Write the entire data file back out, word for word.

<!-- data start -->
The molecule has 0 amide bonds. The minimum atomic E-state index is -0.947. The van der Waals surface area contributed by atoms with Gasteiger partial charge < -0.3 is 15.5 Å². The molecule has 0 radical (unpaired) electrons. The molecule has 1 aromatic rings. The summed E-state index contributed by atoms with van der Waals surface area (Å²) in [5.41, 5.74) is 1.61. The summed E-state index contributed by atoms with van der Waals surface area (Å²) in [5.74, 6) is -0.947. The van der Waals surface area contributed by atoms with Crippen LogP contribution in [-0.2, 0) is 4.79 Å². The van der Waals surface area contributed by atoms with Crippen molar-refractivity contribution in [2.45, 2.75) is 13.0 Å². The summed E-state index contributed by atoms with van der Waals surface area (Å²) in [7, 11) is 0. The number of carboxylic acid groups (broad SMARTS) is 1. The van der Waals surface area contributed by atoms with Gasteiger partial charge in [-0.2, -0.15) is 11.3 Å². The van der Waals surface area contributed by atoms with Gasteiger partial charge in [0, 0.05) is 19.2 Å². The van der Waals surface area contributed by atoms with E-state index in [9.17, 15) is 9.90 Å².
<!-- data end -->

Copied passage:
The molecule has 0 amide bonds. The minimum atomic E-state index is -0.947. The van der Waals surface area contributed by atoms with Gasteiger partial charge < -0.3 is 15.5 Å². The molecule has 0 radical (unpaired) electrons. The molecule has 1 aromatic rings. The summed E-state index contributed by atoms with van der Waals surface area (Å²) in [5.41, 5.74) is 1.61. The summed E-state index contributed by atoms with van der Waals surface area (Å²) in [5.74, 6) is -0.947. The van der Waals surface area contributed by atoms with Crippen LogP contribution in [-0.2, 0) is 4.79 Å². The van der Waals surface area contributed by atoms with Crippen molar-refractivity contribution in [2.45, 2.75) is 13.0 Å². The summed E-state index contributed by atoms with van der Waals surface area (Å²) in [7, 11) is 0. The number of carboxylic acid groups (broad SMARTS) is 1. The van der Waals surface area contributed by atoms with Gasteiger partial charge in [-0.2, -0.15) is 11.3 Å². The van der Waals surface area contributed by atoms with Gasteiger partial charge in [0, 0.05) is 19.2 Å². The van der Waals surface area contributed by atoms with E-state index in [9.17, 15) is 9.90 Å².